Advancing the Global Perspective of Tourism by Examining Core and Peripheral Destinations

Advancing the Global Perspective of Tourism by Examining Core and Peripheral Destinations

Frances Cassidy (University of Southern Queensland, Australia) and Margee Hume (Central Queensland University, Australia)
Copyright: © 2019 |Pages: 18
DOI: 10.4018/978-1-5225-7504-7.ch016

Abstract

Core and peripheral destinations are very significant to island tourism because of core and peripheral islands. Peripheral locations may be disadvantaged as they are isolated from the core or economic centers and from the main population. This chapter reviews literature on the complexity of core and peripheral destinations, their development, planning, marketing and management together with local resident's perceptions of tourists and the tourist's expectations. The South Pacific is defined and it's Colonial past discussed together with tourist motivations. It is becoming increasingly difficult for all stakeholders to agree on programs and tourism practices and that various South Pacific countries have different ways of collecting statistical data resulting in few generic standards to adhere to.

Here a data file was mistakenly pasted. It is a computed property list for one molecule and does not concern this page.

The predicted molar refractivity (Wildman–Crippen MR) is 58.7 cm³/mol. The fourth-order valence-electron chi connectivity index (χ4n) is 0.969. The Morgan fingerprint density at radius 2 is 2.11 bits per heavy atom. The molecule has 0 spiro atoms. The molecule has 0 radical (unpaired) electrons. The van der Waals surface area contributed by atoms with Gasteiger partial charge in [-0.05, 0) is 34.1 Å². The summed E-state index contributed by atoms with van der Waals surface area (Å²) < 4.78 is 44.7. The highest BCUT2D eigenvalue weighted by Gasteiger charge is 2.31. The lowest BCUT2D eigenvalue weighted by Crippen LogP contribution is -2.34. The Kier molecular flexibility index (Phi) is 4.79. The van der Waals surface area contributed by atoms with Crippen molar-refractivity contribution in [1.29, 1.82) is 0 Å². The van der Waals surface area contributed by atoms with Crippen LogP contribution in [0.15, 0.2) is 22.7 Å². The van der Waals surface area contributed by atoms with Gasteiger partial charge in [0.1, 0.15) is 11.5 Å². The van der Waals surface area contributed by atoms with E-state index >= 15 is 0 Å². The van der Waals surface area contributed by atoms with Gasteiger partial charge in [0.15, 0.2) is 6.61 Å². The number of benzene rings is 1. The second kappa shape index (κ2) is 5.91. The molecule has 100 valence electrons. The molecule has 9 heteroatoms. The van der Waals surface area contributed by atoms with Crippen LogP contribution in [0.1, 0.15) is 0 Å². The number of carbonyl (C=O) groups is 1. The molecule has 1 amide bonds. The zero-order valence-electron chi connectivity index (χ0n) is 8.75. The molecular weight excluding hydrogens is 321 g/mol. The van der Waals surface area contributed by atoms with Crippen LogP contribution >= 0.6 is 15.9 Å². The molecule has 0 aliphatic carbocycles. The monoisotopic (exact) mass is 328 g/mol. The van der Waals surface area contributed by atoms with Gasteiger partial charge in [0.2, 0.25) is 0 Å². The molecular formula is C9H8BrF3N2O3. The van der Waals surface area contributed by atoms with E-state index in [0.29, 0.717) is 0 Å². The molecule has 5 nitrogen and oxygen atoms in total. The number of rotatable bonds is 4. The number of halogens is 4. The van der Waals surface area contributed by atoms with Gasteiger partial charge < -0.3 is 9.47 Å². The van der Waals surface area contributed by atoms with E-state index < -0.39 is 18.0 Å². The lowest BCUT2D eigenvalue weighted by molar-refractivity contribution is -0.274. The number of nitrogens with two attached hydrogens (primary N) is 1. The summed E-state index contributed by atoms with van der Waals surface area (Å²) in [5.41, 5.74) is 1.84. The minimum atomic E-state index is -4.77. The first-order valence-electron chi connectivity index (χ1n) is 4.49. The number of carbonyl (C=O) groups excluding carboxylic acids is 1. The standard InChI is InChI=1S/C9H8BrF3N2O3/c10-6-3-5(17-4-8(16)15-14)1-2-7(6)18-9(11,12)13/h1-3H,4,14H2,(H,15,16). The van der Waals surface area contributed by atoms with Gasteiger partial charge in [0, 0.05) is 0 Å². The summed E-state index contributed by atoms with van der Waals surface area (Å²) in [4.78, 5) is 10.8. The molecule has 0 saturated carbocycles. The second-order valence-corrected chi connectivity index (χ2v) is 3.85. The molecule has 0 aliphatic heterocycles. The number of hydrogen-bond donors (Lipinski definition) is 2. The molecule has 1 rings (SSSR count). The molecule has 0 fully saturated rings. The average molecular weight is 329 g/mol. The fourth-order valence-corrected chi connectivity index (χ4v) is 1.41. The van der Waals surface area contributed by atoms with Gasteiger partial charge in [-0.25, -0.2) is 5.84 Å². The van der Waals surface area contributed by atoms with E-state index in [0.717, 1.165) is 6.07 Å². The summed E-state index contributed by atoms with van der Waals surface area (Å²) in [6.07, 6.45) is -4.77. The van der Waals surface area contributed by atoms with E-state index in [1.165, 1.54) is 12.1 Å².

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Background

A number of studies have been undertaken into the development of core and peripheral destinations and tourism in Australia (Schmallegger & Carson 2010) and in islands (Cassidy 2012). In many areas, tourism development in third world countries has come about on an ad hoc basis with little thought given to local society or the expectations of the traveller. Scheyvens and Russell (2012) notes that tourism is not a practice of the indigenous, but of large corporations making as much money as possible in ways which may not be compatible with balanced island development. The large corporations are looking at maximizing profit and this may conflict with traditional island ethics of giving and sharing.

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